"...Will you be leaving the house today?" He cuts straight to the heart of the matter, directly and without hesitation, even though his volume has notably dropped. I’m glad I do not have to initiate the conversation, this time.
"I feel as though I will. Mm…I’m a little peckish today, you see."
"...I see." His voice has lost much of its fire, only resignation now. I peek out at him with my good eye, his expression trained on the table before him, unable to meet my gaze.
"But that can wait until dark, Theodore." I set the empty teacup down on the plate, the clinking of fine china triggering some instinct now bored deep into his brain. He moves automatically to bring them back to the kitchen.
He returns to keep me company, lonely as I am in the home that serves as my castle. I appreciate the gesture, though I know he has no choice.
The clock in town strikes nine, bell chimes carrying up the mountain, and it is dark.
Theodore fetches for me my coat and helps me into it. Dark brown fur, the pelt of the alpha of the werewolf pack that loiters at the edges of my territory.
They do no more than loiter, now. They know better than to step foot on my hunting grounds uninvited.
I slip out the front door like a specter or ghost, unattended. Theodore is not necessary for these midnight soirées. Nor does he wish to be a part of them.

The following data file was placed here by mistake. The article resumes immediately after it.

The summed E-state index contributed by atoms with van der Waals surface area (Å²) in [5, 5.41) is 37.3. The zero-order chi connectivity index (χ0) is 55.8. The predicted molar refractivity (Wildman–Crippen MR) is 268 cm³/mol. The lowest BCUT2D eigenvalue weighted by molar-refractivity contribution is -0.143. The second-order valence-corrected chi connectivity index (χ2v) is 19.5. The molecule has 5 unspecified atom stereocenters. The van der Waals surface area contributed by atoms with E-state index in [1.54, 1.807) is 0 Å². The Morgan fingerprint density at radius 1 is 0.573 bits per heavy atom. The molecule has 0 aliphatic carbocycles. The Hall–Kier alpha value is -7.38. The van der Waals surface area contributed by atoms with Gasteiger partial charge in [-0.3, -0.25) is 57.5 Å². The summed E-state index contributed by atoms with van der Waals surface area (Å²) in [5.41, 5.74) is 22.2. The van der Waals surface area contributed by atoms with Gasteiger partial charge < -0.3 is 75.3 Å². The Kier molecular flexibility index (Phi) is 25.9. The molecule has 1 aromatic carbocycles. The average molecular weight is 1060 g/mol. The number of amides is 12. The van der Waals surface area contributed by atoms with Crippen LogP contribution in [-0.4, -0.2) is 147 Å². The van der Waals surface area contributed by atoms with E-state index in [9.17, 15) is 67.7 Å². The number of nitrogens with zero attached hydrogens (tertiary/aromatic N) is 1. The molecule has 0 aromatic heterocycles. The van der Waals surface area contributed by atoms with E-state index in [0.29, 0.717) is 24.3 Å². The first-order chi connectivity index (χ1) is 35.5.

I take the winding path down to the town, worn only by the steady footfalls of the courier that comes every morning ere I go to rest and myself, every third month, when I seek out something warm and alive.
She is a traveller.
She doesn’t know the area, of course, which is why she’s still out at night. She hears the howls of the werewolves, finds herself stumbling in the fog. When a local such as myself reaches out a helping hand, she’s relieved.
The villagers were extremely rude to her, not one of them allowing her a place to stay. They kept their distance, averted their eyes. She swears she saw the inn close its doors as she approached.
"What’s the matter with Lover’s Carving?" She pouts, unaware that the road has been leading us in circles for hours. In the fog, she feels no fatigue, feels no pain as her body works itself to exhaustion.
"The town has a dark secret, my dear, that’s all," I tell her with a coy smile on my face. "It’s one most outsiders aren’t privy to, but I might tell you if you want to know."
"Will you?" She asks, nervous. Dark secret? But something so romantic tickles the curiosity; she can’t help herself. She has to know.
"I will." I bend down to her ear, like schoolchildren, whispering a rumor into the black night.
"There is a vampire in Lover’s Carving."